Potato chips – and other salty snacks – make people hungry, not thirsty, new research shows.
An international team of scientists simulated what it would be like to live on Mars, and put the long-held belief that salt makes people thirsty to the test. This would have meant drinking more water, thus more urine, New York Daily News reports. The simulation presented an environment in which all that a person ate or drank could be measured and controlled, given the conditions on the Red Planet.
Two groups of 10 male participants were put in a sealed, cosmonaut-like environment. One group stayed for 105 days, while the other group for 205 days. Both groups had identical diets, except for the amount of salt in their meals.
The researchers, led by Natalia Rakova from the Max-Delbrueck Centre for Molecular Medicine, Berlin in Germany, found that a salty diet resulted in the participants drinking less. Apparently, salt triggers a mechanism that would cause the kidneys to hold water and produce urea. This process consumes energy, causing a person to feel hunger, not thirst.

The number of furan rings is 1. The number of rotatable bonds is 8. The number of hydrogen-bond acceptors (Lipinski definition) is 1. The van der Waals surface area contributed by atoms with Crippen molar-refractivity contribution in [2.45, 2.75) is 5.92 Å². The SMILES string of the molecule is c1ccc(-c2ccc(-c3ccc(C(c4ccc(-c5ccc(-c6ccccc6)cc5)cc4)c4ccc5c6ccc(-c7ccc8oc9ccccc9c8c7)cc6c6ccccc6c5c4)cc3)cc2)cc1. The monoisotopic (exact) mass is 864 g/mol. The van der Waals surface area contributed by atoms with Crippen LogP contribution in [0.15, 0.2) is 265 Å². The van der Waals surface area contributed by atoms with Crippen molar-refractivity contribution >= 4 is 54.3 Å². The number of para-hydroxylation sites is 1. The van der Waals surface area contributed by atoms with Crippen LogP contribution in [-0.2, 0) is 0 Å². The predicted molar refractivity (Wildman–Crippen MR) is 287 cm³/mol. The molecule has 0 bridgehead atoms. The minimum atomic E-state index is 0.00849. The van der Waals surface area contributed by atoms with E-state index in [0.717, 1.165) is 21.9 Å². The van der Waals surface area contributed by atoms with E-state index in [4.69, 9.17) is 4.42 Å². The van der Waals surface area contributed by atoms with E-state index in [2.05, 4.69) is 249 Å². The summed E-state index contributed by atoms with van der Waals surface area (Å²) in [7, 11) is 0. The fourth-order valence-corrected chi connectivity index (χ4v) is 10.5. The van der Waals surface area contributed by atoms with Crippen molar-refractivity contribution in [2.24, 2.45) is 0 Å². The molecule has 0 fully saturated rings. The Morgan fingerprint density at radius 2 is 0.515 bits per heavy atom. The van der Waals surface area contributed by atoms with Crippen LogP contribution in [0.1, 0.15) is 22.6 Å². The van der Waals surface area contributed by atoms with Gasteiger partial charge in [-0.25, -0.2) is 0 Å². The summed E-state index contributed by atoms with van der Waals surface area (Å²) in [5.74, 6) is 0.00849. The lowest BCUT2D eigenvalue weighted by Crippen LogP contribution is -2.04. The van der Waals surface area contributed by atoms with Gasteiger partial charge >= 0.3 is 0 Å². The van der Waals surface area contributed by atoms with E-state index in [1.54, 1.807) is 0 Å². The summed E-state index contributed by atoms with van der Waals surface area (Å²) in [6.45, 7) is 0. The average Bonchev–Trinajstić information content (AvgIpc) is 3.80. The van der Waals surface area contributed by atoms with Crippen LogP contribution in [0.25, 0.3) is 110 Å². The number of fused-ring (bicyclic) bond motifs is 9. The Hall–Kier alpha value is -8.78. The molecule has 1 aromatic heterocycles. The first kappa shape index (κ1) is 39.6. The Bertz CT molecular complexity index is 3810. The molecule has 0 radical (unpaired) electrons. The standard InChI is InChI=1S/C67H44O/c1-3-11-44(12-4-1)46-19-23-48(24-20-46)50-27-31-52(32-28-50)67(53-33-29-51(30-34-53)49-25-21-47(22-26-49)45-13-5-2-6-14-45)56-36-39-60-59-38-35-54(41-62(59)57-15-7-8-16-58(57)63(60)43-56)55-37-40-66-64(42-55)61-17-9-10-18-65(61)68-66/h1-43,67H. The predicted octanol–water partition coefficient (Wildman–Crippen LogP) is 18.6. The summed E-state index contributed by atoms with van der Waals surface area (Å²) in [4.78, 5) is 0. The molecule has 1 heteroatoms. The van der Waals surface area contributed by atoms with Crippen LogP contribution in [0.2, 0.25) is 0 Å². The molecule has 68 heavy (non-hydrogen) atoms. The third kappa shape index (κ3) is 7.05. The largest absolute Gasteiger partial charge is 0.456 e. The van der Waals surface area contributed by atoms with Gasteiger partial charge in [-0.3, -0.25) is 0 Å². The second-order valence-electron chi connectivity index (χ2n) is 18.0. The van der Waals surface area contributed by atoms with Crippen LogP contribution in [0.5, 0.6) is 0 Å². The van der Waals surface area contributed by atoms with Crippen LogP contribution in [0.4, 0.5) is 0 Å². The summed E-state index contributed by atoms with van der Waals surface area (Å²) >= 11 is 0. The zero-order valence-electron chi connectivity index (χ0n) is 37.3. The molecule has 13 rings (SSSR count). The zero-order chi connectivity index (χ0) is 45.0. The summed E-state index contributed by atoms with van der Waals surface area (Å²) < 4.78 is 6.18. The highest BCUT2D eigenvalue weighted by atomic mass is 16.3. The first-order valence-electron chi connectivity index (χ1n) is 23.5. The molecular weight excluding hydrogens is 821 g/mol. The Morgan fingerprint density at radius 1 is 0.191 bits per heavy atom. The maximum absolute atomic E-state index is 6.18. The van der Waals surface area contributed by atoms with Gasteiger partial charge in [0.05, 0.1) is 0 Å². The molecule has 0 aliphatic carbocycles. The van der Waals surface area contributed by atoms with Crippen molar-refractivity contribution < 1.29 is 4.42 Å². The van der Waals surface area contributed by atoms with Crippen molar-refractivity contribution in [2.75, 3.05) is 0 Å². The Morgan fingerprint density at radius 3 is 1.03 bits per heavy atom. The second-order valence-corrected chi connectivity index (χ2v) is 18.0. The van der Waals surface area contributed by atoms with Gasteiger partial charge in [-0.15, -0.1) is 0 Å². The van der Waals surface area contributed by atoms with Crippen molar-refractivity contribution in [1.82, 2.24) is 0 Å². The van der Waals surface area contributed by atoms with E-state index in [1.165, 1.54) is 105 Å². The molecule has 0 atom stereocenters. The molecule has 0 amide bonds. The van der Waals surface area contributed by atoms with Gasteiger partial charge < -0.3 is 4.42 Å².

Friedrich C. Luft, one of the study authors, said,
Nature has apparently found a way to conserve water that would otherwise be carried away into the urine by salt.
Scientists had previously assumed that salt held on to water molecules in the human body and dragged them out through urine, making a person thirsty and causing the need for more water. However, this study proved that salt was relieved through urination, while water moved back into the kidneys, and the rest of the body.
The study said, “This water-conserving mechanism of dietary salt excretion relies on urea transporter-driven urea recycling by the kidneys and on urea production by liver and skeletal muscle.”
The results of the study had important implications in understanding urea, which has always been thought to be a waste product of urine. This is also helpful in learning more about how the body achieves homeostasis, or balance.
The study was published in The Journal of Clinical Investigation.